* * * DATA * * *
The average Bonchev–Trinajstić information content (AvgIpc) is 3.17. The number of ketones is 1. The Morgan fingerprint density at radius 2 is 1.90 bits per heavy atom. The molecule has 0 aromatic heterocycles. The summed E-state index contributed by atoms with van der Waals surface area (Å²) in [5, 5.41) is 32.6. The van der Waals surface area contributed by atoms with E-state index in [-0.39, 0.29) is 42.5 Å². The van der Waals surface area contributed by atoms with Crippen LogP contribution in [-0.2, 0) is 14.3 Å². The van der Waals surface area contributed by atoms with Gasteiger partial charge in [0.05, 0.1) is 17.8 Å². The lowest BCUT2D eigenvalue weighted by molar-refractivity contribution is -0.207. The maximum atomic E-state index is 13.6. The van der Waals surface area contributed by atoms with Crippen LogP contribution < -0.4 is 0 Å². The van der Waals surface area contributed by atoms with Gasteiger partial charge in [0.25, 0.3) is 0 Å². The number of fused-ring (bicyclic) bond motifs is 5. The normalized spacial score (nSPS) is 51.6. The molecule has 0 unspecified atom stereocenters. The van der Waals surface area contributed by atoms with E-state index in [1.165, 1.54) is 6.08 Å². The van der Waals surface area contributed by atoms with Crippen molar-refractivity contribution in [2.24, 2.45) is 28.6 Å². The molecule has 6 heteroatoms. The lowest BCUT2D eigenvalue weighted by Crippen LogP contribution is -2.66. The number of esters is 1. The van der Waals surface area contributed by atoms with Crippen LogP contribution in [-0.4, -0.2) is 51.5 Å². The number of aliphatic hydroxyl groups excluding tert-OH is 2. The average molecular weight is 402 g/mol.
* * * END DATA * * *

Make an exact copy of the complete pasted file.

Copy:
The average Bonchev–Trinajstić information content (AvgIpc) is 3.17. The number of ketones is 1. The Morgan fingerprint density at radius 2 is 1.90 bits per heavy atom. The molecule has 0 aromatic heterocycles. The summed E-state index contributed by atoms with van der Waals surface area (Å²) in [5, 5.41) is 32.6. The van der Waals surface area contributed by atoms with E-state index in [-0.39, 0.29) is 42.5 Å². The van der Waals surface area contributed by atoms with Crippen LogP contribution in [-0.2, 0) is 14.3 Å². The van der Waals surface area contributed by atoms with Gasteiger partial charge in [0.05, 0.1) is 17.8 Å². The lowest BCUT2D eigenvalue weighted by molar-refractivity contribution is -0.207. The maximum atomic E-state index is 13.6. The van der Waals surface area contributed by atoms with Crippen LogP contribution < -0.4 is 0 Å². The van der Waals surface area contributed by atoms with Gasteiger partial charge in [0.25, 0.3) is 0 Å². The number of fused-ring (bicyclic) bond motifs is 5. The normalized spacial score (nSPS) is 51.6. The molecule has 0 unspecified atom stereocenters. The van der Waals surface area contributed by atoms with E-state index in [1.165, 1.54) is 6.08 Å². The van der Waals surface area contributed by atoms with Crippen molar-refractivity contribution in [2.24, 2.45) is 28.6 Å². The molecule has 6 heteroatoms. The lowest BCUT2D eigenvalue weighted by Crippen LogP contribution is -2.66. The number of esters is 1. The van der Waals surface area contributed by atoms with Crippen LogP contribution in [-0.4, -0.2) is 51.5 Å². The number of aliphatic hydroxyl groups excluding tert-OH is 2. The average molecular weight is 402 g/mol.